If you're in contact with the person in your care, you can send it to them. You can also send it to administration staff, like a receptionist, or get a trusted adult to do this for you.
Try using our tips for writing complaints:
- Be as specific as you can with the information. Try to include important dates and names of people you've tried speaking to about your problem.
- If you're finding it hard to write, get a trusted friend or adult to write it with you or read it through.
- Include any relevant copies of letters or emails you've got about your complaint or problem.
- It can feel upsetting writing down what's happened – it's important to be kind to yourself and take a break if you need to.
Child and Adolescent Mental Health Services (CAMHS)
These are services that support young people with their mental health.
You might see them called different names sometimes, but they offer the same type of services for young people:
- In Wales, they're called Specialist Child and Adolescent Mental Health Services (SCAMHS)
- In England or Wales, you might also hear them called Children and Young People’s Mental Health Services (CYPMHS)
Find out more in our CAMHS information hub.
Discrimination is when someone treats you differently or unfairly because of:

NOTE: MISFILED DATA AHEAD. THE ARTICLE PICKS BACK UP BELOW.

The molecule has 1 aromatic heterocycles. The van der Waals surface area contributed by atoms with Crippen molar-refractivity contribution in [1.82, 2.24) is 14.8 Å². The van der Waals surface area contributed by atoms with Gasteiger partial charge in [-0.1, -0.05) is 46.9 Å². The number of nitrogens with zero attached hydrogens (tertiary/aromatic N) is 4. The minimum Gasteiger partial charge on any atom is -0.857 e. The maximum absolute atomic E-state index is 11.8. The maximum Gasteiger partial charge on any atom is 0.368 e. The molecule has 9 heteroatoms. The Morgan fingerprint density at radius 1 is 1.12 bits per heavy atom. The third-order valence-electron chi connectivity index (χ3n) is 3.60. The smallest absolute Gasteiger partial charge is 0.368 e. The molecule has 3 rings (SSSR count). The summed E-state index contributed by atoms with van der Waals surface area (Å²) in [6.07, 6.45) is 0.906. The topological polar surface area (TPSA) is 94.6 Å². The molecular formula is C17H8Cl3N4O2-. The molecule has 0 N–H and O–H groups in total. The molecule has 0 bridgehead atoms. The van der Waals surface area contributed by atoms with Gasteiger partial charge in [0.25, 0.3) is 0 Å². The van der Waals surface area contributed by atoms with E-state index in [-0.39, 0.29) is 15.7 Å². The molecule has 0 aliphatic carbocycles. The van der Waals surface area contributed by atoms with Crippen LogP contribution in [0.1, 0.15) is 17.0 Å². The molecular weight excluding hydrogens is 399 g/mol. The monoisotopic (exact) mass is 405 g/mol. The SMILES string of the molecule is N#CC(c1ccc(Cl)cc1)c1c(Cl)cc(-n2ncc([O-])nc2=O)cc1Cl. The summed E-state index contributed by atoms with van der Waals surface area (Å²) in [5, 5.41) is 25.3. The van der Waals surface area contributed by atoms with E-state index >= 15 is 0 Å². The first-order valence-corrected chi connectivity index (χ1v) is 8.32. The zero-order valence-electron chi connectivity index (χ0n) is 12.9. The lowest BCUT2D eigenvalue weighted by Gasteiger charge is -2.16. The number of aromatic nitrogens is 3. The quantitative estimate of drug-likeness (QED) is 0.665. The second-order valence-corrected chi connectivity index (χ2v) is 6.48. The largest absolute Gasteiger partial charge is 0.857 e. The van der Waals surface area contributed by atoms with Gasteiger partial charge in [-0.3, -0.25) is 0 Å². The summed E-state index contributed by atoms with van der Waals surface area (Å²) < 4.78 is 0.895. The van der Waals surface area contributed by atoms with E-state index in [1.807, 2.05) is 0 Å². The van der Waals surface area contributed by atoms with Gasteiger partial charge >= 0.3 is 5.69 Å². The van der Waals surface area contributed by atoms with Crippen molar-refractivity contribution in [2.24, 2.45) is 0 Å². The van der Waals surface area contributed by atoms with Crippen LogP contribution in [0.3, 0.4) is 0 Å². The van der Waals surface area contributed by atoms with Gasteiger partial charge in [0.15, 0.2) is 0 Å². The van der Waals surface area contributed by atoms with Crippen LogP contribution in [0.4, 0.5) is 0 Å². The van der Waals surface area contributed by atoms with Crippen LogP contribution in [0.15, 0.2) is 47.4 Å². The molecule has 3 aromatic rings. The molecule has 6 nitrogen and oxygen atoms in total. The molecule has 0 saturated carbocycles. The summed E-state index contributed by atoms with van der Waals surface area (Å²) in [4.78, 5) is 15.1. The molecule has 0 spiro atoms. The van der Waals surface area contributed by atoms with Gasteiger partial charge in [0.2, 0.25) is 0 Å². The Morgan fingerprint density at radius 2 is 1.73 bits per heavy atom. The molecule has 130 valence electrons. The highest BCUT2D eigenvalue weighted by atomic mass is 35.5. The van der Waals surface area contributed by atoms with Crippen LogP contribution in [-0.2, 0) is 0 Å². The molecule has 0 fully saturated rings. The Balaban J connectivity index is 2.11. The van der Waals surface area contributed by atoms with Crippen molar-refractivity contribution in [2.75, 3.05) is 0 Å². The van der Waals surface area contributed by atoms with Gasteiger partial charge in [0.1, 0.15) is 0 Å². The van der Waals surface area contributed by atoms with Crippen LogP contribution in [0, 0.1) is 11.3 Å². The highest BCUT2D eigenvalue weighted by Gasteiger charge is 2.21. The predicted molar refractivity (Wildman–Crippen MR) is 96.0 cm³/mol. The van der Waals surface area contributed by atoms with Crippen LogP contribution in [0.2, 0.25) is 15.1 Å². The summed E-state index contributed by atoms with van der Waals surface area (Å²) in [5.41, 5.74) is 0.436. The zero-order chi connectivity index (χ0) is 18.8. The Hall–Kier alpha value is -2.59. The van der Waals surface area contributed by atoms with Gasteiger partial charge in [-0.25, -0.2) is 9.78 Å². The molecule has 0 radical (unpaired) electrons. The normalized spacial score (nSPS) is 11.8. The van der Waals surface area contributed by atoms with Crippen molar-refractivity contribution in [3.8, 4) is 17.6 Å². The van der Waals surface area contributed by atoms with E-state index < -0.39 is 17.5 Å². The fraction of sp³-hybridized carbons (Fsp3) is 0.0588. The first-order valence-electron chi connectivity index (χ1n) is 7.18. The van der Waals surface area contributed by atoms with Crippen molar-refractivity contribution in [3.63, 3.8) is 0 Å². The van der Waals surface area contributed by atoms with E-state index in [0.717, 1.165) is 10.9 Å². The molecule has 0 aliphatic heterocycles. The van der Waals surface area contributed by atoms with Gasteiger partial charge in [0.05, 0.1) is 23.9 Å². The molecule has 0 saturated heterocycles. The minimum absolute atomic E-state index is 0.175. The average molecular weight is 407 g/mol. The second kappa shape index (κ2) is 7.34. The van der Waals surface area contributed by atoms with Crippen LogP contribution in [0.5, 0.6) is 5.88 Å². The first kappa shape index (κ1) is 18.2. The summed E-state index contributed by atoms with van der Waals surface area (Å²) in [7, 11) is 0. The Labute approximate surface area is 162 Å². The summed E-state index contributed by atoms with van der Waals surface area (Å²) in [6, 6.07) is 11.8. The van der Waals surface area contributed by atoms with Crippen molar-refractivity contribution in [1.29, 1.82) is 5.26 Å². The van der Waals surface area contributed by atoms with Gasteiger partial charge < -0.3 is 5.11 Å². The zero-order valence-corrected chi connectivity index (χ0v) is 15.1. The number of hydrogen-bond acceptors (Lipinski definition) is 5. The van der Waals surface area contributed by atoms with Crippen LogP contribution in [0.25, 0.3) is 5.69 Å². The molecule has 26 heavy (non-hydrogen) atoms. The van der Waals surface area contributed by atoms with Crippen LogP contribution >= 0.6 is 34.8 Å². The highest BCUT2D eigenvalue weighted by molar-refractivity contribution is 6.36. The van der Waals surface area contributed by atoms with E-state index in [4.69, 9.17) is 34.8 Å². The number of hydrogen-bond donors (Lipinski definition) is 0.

- Your age
- Your disability
- Your gender
- Your gender identity
- Your sexuality
- Your relationship status
- Your religion or beliefs
- Your race, skin colour or where you were born
- Being pregnant or having a child
In the UK, a law called the Equality Act protects you from discrimination.
The Equality Act says you have a disability if you have a physical or mental health problem that has a substantial, negative, and long-term effect on your day-to-day life.Visit our full treatment and support glossary
The name for a plan that explains your mental health problem, what treatment and support you need, and who will provide that support. Care plans might also cover what should happen if you're in a mental health crisis.Visit our full treatment and support glossary
Confidentiality is about keeping your information private.
It means that when you talk to professionals they shouldn’t tell anyone else what you’ve said.
They will only share what you tell them in certain situations. For example, if you ask them to or if they’re worried that you or someone else could be in danger.
See our page on confidentiality for more information.Visit our full treatment and support glossary
This is your main point of contact if you’re having ongoing treatment and support for your mental health. They should keep in close contact with you and answer any questions you may have.Visit our full treatment and support glossary